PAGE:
LN, a major component of basement membrane, rarely expressed in normal LSECs but gradually increased in the process of hepatic steatosis . LN and type IV collagen deposition resulted in continuous basement membrane formation in LSECs. During hepatic fibrogenesis, LN is shown to be significantly increased , resulting in the formation of basement membrane . LN plays a crucial role in regulating the function of LSECs in sinusoidal reconstruction. We found that high glucose increased LN expression in rLSECs, demonstrating that high glucose could result in continuous basement membrane formation of hepatic sinusoids. To further investigate the effect of CTRP13 on LN expression, we designed a LV-CTRP13 vector. We found that overexpression of CTRP13 down-regulated the expression levels of LN protein and inhibits the expression of LN mRNA in rLSECs transfected with LV-CTRP13 (Figure 3D, 3F and 3L). This demonstrates that CTRP13 contributes to the reversal of pathological changes such as the basement membrane formation of hepatic sinusoids induced by high glucose via down-regulating LN expression.
CAV-1 is a membrane protein involved in the maintenance of fenestrae in LSECs . Consistent with the previous study, we found that CAV-1 was expressed in isolated rLSECs. It is confirmed that CAV-1 could regulate endothelial capillary-like tubular formation , and the contraction and dilatation of the fenestrae in LSECs [35, 36]. In other words, the changes and migration of CAV-1 might influence LSECs phenotype. Our results show that CAV-1 is up-regulated in rLSECs treated by high glucose, which may be the cause of fenestra contraction and defenestration . However, CTRP13 overexpression inhibited HG-induced increase of CAV-1 expression in rLSECs transfected with LV-CTRP13 (Figure 3E, 3F and 3M). These results support the conclusion that CTRP13 down-regulation promotes the defenestration of rLSECs. Combined with the data above, we found that LN and CAV-1 were significantly up-regulated in rLSECs treated by high glucose, eventually promoting capillarization of hepatic sinusoids. The overexpression of CTRP13 markedly reversed HG-induced increase of LN and CAV-1 expression in the cells transfected with LV-CTRP13. The present study contributed to support the notion that HG-induced upregulation of LN and CAV-1 expression in rLSECs may depend, at least partially, on the downregulation of CTRP13. However, CTRP13 overexpression can ameliorate conformation of sinusoidal capillarization induced by high glucose through downregulating the expression levels of LN and CAV-1 in rLSECs.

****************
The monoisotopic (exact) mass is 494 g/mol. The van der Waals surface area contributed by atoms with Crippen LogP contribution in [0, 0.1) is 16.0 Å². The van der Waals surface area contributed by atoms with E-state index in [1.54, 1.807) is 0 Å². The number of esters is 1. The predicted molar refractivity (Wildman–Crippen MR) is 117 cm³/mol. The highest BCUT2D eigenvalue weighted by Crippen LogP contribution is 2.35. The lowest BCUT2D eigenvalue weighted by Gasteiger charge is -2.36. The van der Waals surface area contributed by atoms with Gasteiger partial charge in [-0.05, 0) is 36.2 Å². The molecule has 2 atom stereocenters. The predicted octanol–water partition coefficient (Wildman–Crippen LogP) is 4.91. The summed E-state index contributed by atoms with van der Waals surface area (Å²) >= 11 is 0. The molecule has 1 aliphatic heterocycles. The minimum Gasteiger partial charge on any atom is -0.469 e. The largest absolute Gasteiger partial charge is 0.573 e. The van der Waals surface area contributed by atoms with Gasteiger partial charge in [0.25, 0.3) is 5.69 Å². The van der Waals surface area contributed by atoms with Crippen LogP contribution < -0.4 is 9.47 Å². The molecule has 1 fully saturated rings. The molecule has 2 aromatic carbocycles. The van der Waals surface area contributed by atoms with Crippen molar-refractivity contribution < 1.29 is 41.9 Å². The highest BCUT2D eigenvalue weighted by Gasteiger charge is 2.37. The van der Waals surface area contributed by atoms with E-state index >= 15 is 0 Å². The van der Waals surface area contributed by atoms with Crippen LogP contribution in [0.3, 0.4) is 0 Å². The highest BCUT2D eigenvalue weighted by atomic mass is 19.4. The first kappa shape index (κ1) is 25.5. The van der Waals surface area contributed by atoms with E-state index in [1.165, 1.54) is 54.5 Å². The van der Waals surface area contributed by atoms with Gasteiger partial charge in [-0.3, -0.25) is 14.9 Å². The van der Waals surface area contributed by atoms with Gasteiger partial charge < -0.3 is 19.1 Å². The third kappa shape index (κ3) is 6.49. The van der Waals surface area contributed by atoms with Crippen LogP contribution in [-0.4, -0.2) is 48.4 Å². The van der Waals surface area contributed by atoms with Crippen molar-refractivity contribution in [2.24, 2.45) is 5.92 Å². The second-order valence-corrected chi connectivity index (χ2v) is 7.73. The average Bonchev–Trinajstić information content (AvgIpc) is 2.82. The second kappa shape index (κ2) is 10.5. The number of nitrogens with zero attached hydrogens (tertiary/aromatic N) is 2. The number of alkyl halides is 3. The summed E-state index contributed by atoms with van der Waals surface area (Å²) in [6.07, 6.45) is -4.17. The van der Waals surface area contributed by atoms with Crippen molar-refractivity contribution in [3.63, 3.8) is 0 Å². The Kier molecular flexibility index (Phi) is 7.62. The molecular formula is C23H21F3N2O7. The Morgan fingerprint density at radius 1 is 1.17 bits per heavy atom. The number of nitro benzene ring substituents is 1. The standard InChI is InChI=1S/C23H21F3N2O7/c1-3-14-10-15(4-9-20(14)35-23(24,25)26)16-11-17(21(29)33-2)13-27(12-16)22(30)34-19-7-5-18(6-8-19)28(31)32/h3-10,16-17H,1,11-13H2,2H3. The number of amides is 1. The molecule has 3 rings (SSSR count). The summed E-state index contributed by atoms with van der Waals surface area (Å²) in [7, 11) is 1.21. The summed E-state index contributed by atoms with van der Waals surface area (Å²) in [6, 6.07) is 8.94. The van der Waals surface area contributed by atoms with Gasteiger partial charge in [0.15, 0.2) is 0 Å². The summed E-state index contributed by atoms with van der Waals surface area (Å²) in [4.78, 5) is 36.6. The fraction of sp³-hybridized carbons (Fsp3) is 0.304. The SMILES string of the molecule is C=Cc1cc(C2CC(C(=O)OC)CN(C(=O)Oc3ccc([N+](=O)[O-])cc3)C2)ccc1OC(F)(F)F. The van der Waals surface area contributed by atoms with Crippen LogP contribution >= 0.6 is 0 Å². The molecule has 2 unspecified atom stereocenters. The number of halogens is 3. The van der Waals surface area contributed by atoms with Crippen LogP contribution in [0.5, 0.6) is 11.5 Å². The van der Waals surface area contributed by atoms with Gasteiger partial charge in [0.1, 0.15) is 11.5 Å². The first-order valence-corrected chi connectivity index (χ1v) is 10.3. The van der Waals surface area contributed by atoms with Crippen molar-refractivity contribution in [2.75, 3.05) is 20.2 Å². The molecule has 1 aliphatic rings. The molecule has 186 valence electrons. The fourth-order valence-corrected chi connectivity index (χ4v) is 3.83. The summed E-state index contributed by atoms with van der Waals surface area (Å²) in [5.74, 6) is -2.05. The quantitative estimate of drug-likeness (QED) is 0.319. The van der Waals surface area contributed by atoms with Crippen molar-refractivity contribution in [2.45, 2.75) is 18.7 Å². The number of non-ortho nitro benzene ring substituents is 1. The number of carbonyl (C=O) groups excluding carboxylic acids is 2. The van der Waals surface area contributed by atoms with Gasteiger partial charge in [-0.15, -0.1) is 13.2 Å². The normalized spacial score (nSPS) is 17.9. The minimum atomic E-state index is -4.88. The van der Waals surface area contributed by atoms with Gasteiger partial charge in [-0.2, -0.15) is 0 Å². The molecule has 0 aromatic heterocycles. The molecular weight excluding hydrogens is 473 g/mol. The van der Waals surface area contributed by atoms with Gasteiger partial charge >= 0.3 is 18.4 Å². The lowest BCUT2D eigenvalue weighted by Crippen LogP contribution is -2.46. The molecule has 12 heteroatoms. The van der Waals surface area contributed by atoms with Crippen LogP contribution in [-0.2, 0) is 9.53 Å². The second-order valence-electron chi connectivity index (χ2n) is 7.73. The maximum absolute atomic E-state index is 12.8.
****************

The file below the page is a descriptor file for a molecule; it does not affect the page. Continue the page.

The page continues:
The AMPK signaling pathway can inhibit gluconeogenesis through phosphorylation . The AMPK pathway is closely related to metabolic diseases . Previously, it has been shown that AMPK activators can markedly reduce inflammation and inhibit tissue inflammatory damage in various models [40, 41]. The present result shows that AMPK phosphorylation is down-regulated in rLSECs treated by high glucose. Several downstream mediators of CTRP13 signaling have been demonstrated in several different cell types. In the liver, adipose and skeletal muscle, CTRP13 is known to activate AMPK. CTRP13 suppresses gluconeogenesis in hepatocytes and promote glucose uptake in myotubes and adipocytes via activation of the AMPK signaling pathway . These studies show that CTRP13 regulates various physiological processes by the activation of AMPK signaling pathway. Here, the results showed that treatment of rLSECs with high glucose decreased the expression of AMPK phosphorylation, while CTRP13 overexpression upregulated HG-induced downregulation of AMPK phosphorylation in rLSECs transfected with LV-CTRP13 (Figure 3C, 3F, 3I and 3J). Furthermore, we found that Compound C increased LV-CTRP13-induced decrease of LN and CAV-1 expression in cells transfected with LV-CTRP13 (Figure 6D–6F, 6L and 6M), indicating that AMPK inhibitor can markedly promote formation of basement membrane and defenestration in rLSECs. Our results show that CTRP13 overexpression decreases HG-induced increase of LN and CAV-1 expression by activating the AMPK signaling pathway in rLSECs, which ultimately mitigates hepatic sinusoidal capillarization induced by high glucose.